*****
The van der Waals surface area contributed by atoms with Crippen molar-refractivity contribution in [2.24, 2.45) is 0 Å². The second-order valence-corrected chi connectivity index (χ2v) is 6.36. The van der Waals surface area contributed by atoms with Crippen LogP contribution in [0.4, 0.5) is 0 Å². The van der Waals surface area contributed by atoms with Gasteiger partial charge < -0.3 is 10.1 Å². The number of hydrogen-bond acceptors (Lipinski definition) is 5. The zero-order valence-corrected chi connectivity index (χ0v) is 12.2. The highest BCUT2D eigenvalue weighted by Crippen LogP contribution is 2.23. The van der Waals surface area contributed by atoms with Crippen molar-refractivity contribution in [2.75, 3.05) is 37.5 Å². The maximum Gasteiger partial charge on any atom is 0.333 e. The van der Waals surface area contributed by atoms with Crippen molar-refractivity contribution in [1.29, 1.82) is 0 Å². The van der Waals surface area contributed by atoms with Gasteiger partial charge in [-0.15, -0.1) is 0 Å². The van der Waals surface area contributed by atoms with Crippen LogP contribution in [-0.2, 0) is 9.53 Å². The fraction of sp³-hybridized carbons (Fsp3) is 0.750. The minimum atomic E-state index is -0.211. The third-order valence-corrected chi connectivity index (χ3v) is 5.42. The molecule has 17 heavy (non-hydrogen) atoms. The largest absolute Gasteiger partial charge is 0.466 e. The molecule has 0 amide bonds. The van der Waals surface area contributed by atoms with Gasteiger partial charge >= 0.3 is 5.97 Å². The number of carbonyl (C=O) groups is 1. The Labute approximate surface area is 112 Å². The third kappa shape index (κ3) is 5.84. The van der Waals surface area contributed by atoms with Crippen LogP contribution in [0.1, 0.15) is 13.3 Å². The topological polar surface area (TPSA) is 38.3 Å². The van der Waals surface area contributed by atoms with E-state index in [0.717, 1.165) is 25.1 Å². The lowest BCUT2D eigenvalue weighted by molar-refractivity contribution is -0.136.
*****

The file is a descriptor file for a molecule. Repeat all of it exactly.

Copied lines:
The van der Waals surface area contributed by atoms with Crippen molar-refractivity contribution in [2.24, 2.45) is 0 Å². The second-order valence-corrected chi connectivity index (χ2v) is 6.36. The van der Waals surface area contributed by atoms with Crippen LogP contribution in [0.4, 0.5) is 0 Å². The van der Waals surface area contributed by atoms with Gasteiger partial charge < -0.3 is 10.1 Å². The number of hydrogen-bond acceptors (Lipinski definition) is 5. The zero-order valence-corrected chi connectivity index (χ0v) is 12.2. The highest BCUT2D eigenvalue weighted by Crippen LogP contribution is 2.23. The van der Waals surface area contributed by atoms with Crippen molar-refractivity contribution in [2.75, 3.05) is 37.5 Å². The maximum Gasteiger partial charge on any atom is 0.333 e. The van der Waals surface area contributed by atoms with Crippen molar-refractivity contribution in [1.29, 1.82) is 0 Å². The van der Waals surface area contributed by atoms with Gasteiger partial charge in [-0.15, -0.1) is 0 Å². The van der Waals surface area contributed by atoms with Crippen LogP contribution in [-0.2, 0) is 9.53 Å². The fraction of sp³-hybridized carbons (Fsp3) is 0.750. The minimum atomic E-state index is -0.211. The third-order valence-corrected chi connectivity index (χ3v) is 5.42. The molecule has 17 heavy (non-hydrogen) atoms. The largest absolute Gasteiger partial charge is 0.466 e. The molecule has 0 amide bonds. The van der Waals surface area contributed by atoms with Gasteiger partial charge >= 0.3 is 5.97 Å². The number of carbonyl (C=O) groups is 1. The Labute approximate surface area is 112 Å². The third kappa shape index (κ3) is 5.84. The van der Waals surface area contributed by atoms with Crippen LogP contribution in [0.1, 0.15) is 13.3 Å². The topological polar surface area (TPSA) is 38.3 Å². The van der Waals surface area contributed by atoms with E-state index in [0.717, 1.165) is 25.1 Å². The lowest BCUT2D eigenvalue weighted by molar-refractivity contribution is -0.136.